A “bioreactor” is another way to describe those stainless-steel tanks full of “bugs” (yeast or bacteria). Yeast may be our main brewers, but they’re not the only microbial employees in town.

There are examples of “bugs in tanks” beyond the yeast at breweries, said Ramani, adding that Anheuser-Busch makes use of bacteria in treating its wastewater on-site as well, called bioremediation.

These practicalities are another crucial part of the learning process because engineering is not just about developing new technologies, but also understanding the markets and unforeseen effects of that tech. There are inputs and outputs to account for, such as figuring out a carbon-neutral feedstock for those bugs in tanks and coming up with a plan for the waste produced and how consumers interact with that final product.

Jean Brownell, an assistant in instruction for the zymurgy class, ended up returning to school to study environmental engineering thanks in part to her time working a variety of positions at Anheuser-Busch, including focusing on water quality and sustainability.

“They have a lot of systems centered around water quality there,” said Brownell, who is working on her PhD at WashU, studying herbicide volatility in McKelvey Engineering’s Department of Energy, Environmental & Chemical Engineering.

Bioremediation systems not only account for the waste but can help the bottom line as well. One way is by harvesting the methane off-gassed by the microbes and using that methane to run boilers. Brownell said Ehrhard and Ramani have done a good job designing the class so students can both see those details but not get overwhelmed in the weeds of beer science.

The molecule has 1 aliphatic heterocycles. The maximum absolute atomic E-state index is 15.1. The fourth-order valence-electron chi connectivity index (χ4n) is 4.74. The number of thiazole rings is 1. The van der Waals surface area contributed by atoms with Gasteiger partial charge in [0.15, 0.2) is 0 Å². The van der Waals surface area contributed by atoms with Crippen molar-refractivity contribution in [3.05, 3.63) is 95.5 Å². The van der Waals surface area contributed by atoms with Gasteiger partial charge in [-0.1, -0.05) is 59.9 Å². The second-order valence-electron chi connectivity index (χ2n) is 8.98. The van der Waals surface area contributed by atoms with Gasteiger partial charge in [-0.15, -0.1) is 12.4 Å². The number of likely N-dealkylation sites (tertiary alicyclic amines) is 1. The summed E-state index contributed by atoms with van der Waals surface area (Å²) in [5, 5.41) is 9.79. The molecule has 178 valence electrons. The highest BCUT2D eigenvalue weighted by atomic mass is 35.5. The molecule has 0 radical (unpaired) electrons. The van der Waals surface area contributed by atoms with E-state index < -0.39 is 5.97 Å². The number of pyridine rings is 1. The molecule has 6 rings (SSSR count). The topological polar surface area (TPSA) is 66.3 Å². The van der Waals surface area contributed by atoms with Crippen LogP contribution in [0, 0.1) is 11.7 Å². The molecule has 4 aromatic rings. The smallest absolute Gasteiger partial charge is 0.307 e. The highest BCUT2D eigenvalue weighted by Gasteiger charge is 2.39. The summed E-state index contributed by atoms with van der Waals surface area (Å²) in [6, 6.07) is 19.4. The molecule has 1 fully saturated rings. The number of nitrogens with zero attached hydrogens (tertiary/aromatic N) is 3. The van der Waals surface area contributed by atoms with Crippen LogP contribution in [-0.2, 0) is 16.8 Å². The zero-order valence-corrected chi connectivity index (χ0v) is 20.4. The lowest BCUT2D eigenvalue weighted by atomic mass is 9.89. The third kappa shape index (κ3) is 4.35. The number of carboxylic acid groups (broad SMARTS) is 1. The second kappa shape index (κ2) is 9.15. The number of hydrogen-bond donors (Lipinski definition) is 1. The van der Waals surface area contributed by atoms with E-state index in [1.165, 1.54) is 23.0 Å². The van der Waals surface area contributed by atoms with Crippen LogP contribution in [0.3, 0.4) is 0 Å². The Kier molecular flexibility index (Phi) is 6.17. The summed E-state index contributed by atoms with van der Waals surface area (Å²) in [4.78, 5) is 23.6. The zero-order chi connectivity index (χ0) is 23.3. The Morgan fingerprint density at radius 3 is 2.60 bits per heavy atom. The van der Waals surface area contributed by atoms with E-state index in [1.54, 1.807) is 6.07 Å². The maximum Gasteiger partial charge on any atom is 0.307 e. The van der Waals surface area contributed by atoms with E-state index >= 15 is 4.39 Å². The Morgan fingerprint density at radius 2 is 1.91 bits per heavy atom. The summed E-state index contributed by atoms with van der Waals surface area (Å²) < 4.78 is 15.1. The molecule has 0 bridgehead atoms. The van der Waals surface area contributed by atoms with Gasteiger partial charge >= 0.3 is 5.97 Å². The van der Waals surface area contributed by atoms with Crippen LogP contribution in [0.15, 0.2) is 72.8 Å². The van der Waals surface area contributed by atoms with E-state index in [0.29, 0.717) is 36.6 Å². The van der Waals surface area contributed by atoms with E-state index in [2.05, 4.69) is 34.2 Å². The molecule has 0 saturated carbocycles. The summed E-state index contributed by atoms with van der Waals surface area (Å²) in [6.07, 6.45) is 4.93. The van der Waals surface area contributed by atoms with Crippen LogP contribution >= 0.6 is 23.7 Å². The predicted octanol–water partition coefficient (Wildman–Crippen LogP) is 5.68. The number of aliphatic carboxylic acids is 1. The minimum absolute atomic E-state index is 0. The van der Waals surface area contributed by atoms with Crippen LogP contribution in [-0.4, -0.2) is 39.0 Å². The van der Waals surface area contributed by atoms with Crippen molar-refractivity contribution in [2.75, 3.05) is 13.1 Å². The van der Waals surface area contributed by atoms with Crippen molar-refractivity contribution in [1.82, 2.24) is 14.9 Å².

“It’s a really cool way to show how practical the engineering classes they’re taking are and what that looks like in real-world applications,” she said.

Watching how professionals like Driesner handle their work, students can see that, even for a craft that is thousands of years old, there are always kinks to work out. Engineers can come up with a great solution for one problem, but they need to think ahead if it might cause a problem downstream.

For instance, Urban Chestnut made 72 different styles of beer one year. A one-size-fits-all solution for fermentation would not work for that.

 “There is no engineering solution for 72 different styles,” Driesner said. “The solution is flexibility.”

Beyond beer 

With a five-year $3.6 million Growing Convergence Research grant from the National Science Foundation, the SMARC team plans to develop a new class of biologically synthesized, protein-based and biodegradable materials, made in part by genetically engineered microbes.

Both Foston and Zhang emphasized that SMARC is multidisciplinary because replacing fossil fuel-based plastic is not as simple as coming up with bio-goo to replace it: it needs to be affordable to make and easy to use.

The earliest versions of biomaterials will likely be for high-end products with specific, high-performance requirements.

“It would be a proving ground for the technology,” Foston said.

Zhang’s lab likely will follow that path, as he and colleagues inch toward more efficient production of super silk fibers. Instead of silkworms, the fiber factory comes from genetically modified E.coli in bioreactors.

There is a learning curve in bringing new tech to society, and “it takes some amount of trial and error to get there,” Foston said.

It’s why SMARC straddles multiple disciplines and plans partnerships with the Sam Fox School of Design & Visual Arts and Olin Business School to make sure the targets they pick are economically viable.

“Ultimately, we can make a great product, but if people don’t adopt that product, then it won’t have the impact we want it to have,” Foston said.

The zymurgy class shows students how engineering fits into the broader scope of “people problems,” he added. “Understanding both motivations and barriers for a transition to bioplastics is going to be super critical.”

Back to News